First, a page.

Lloyd Thaxton, whose teen dance show was a widely syndicated hit in the mid-1960s and who later went behind the camera to win five Emmys as producer-director of a consumer-advocacy show, died of multiple myeloma Sunday Oct. 5 at his home in Studio City, Calif. He was 81.
“The Lloyd Thaxton Show,” which originated as “Lloyd Thaxton’s Record Shop” (later “Thaxton’s Hop”) on Los Angeles’ KCOP in 1959, aired five days a week in national syndication from 1964 to 1968. Top performers, including James Brown, the Byrds and Sonny & Cher, appeared on the show.
But while it featured L.A. teens dancing to the latest hits, it went beyond the “American Bandstand” model with its host’s penchant for comedy and generally irreverent treatment of the pop scene.
Thaxton would lip-sync to the tunes, fake piano or guitar accompaniment, wear offbeat garb and even paint faces on his thumb and have it “perform” the song.
Thaxton’s lighthearted take on popular culture, and his self-deprecating signoff (“My name is Lloyd Thaxton,” to which the teen guests would shout, “So what?”), became his TV signature.
In 1965, he helped found Tiger Beat magazine (then known as “Lloyd Thaxton’s Tiger Beat”), a fan magazine for teens that is still published today.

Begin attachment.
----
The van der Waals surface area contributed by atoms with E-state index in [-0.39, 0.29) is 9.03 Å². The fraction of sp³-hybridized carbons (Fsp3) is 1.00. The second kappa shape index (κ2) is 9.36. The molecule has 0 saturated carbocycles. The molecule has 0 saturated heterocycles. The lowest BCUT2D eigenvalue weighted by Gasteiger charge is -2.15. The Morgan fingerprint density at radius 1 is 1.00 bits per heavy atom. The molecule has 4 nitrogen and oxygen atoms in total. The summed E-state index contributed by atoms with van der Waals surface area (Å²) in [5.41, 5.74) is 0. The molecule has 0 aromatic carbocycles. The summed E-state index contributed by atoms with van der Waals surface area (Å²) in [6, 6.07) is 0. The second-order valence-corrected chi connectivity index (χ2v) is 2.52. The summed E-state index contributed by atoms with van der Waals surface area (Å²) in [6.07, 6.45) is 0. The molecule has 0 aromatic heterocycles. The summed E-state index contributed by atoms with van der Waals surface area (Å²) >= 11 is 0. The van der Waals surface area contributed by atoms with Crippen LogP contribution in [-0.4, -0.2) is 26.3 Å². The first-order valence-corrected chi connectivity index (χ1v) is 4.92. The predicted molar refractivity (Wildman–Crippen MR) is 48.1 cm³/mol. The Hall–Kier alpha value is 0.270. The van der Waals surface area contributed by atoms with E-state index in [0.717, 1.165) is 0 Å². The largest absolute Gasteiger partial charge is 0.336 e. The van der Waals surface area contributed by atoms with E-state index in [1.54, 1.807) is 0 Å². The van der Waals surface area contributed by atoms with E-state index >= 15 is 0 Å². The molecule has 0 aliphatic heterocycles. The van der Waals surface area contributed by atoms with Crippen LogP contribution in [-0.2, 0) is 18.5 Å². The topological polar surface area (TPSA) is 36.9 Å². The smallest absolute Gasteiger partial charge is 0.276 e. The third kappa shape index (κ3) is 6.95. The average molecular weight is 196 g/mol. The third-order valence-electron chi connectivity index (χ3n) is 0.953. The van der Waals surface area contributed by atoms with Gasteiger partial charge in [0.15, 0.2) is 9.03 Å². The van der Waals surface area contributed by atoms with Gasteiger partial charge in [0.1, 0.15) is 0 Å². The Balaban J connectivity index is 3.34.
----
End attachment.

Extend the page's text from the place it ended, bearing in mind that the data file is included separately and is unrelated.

Thaxton also hosted the ABC daytime game shows “Everybody’s Talking” (1967) and “Funny You Should Ask” (1968-69) and NBC’s summer new-talent show “Showcase ’68.”
He created and produced the syndicated sports gameshow “Pro-Fan” in 1977, produced NBC’s early reality-TV show “Speak Up America” (1980) and later directed episodes of “America’s Funniest People” in the 1990s.
During the 1970s he hosted a radio talkshow on L.A.’s KABC and later wrote and produced the tongue-in-cheek radio series “Mansion of Mystery.”
Thaxton spent 18 years as writer, producer and director of “Consumer Buyline” and its successor, “Fight Back! With David Horowitz,” which began in the 1970s and continued in syndication into the early ’90s. He also wrote, produced and directed more than 200 “Today Show” segments.
Thaxton was born in Memphis, Tenn., but grew up in Toledo, Ohio, where, after graduating from Northwestern U., he began his career in live TV. He moved to L.A. in 1957, and worked as an announcer and radio host.
In 2003, he co-authored (with John Alston) the book “Stuff Happens! (And Then You Fix It).” At the time of his death, he was working on a DVD collection drawn from surviving videotapes of his 1960s “Lloyd Thaxton Show.”
Survivors include his wife, Barbara; a daughter, country singer Jennifer Weatherly Wainwright; two stepsons from his first marriage, Lee and Robin Thaxton; and a grandson.
In lieu of flowers, the family has suggested donations to the Institute for Myeloma and Bone Cancer Research, 9201 Sunset Boulevard, Suite 300, Los Angeles CA 90069.